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CASE REPORT
Year : 2021  |  Volume : 10  |  Issue : 3  |  Page : 148-150

Multifocal intracranial and spinal metastasis from oral squamous cell carcinoma: A rare case report


1 Department of Neurosurgery, Dr.D.Y.Patil Medical College, Pimpri, Pune, Maharashtra, India
2 Department of Pathology, Dr.D.Y.Patil Medical College, Pimpri, Pune, Maharashtra, India

Correspondence Address:
Sarang Gotecha
Associate Professor, Department of Neurosurgery, Dr.D.Y.Patil Medical College, Pimpri, Pune 411 018, Maharashtra
India
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Source of Support: None, Conflict of Interest: None


DOI: 10.4103/ccij.ccij_175_20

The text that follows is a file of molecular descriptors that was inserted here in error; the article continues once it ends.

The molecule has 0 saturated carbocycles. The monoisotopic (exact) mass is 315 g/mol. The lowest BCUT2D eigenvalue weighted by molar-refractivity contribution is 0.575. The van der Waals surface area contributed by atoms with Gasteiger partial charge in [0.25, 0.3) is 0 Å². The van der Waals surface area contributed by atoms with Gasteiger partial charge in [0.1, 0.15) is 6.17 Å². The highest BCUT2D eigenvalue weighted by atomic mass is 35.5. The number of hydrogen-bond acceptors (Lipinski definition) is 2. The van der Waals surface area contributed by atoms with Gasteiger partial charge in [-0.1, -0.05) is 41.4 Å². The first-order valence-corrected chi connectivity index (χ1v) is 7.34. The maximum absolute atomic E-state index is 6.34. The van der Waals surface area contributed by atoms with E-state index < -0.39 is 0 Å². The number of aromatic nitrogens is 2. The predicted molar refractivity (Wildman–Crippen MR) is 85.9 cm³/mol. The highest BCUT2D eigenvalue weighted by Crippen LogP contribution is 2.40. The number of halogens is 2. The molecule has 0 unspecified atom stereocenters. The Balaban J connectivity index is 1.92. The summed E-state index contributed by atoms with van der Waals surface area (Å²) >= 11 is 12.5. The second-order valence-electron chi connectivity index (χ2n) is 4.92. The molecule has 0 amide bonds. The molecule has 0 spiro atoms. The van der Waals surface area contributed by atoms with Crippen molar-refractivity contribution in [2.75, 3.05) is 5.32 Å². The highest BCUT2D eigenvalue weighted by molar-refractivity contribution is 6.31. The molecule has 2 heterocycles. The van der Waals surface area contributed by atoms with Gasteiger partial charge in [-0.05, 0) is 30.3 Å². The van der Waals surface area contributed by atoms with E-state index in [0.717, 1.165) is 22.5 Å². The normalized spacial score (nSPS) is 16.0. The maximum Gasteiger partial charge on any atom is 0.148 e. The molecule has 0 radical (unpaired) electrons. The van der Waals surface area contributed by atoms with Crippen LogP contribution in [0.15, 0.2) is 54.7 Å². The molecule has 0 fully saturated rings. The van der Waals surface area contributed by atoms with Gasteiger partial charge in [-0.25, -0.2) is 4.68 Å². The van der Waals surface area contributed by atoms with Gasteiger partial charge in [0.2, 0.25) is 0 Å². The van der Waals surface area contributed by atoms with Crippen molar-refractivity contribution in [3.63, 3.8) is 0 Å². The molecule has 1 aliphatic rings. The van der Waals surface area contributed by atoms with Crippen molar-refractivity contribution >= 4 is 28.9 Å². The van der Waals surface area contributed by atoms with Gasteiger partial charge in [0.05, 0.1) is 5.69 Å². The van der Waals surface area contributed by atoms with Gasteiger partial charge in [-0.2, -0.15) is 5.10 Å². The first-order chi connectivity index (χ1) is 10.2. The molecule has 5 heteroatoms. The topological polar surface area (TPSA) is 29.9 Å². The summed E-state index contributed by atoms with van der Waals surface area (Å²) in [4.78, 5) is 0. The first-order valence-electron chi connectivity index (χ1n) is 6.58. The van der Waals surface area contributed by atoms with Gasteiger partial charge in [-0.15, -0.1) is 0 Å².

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Oral cancer is the second most common cancer in India, with squamous cell carcinoma (SCC) noted in 90% of cases. Distant metastasis (brain metastasis) from oral SCCs is rare. The incidence of intracranial metastasis is about 0.4% and 2%–8% and approximately 5% to 10% of all cancer patients develop spinal metastasis. However, vertebral metastasis is rare form of distant metastasis from SCC of the oral cavity. Multifocal metastases to the brain and spine of primary oral squamous cell carcinomas have not been reported till date which prompted us to report this case. A 35-year-old male with a history of radical resection done for SCC of the buccal mucosa followed by postoperative chemoradiotherapy presented with complaints of headache and convulsions accompanied by severe low backache and left lower limb radiculopathy with no motor or sensory deficit. Positron-emission tomography scan showed increased uptake in the left frontal lobe and in the dorsal and lumbar spine suggestive of metastasis. Magnetic resonance imaging of the brain and spine with contrast was done which showed a well-defined lesion in the left frontal lobe and contrast-enhancing lesions L5, L2, and T5 vertebra levels. Craniectomy with gross total excision of the left frontal lobe lesion was done. Histopathological examination was suggestive of metastatic SCC. The patient was advised for follow-up for spinal decompression followed by radiotherapy. We need to have a high index of suspicion for metastasis in brain and spine lesions in patients who have been diagnosed previously with oral malignancies for prompt management and better life expectancy.


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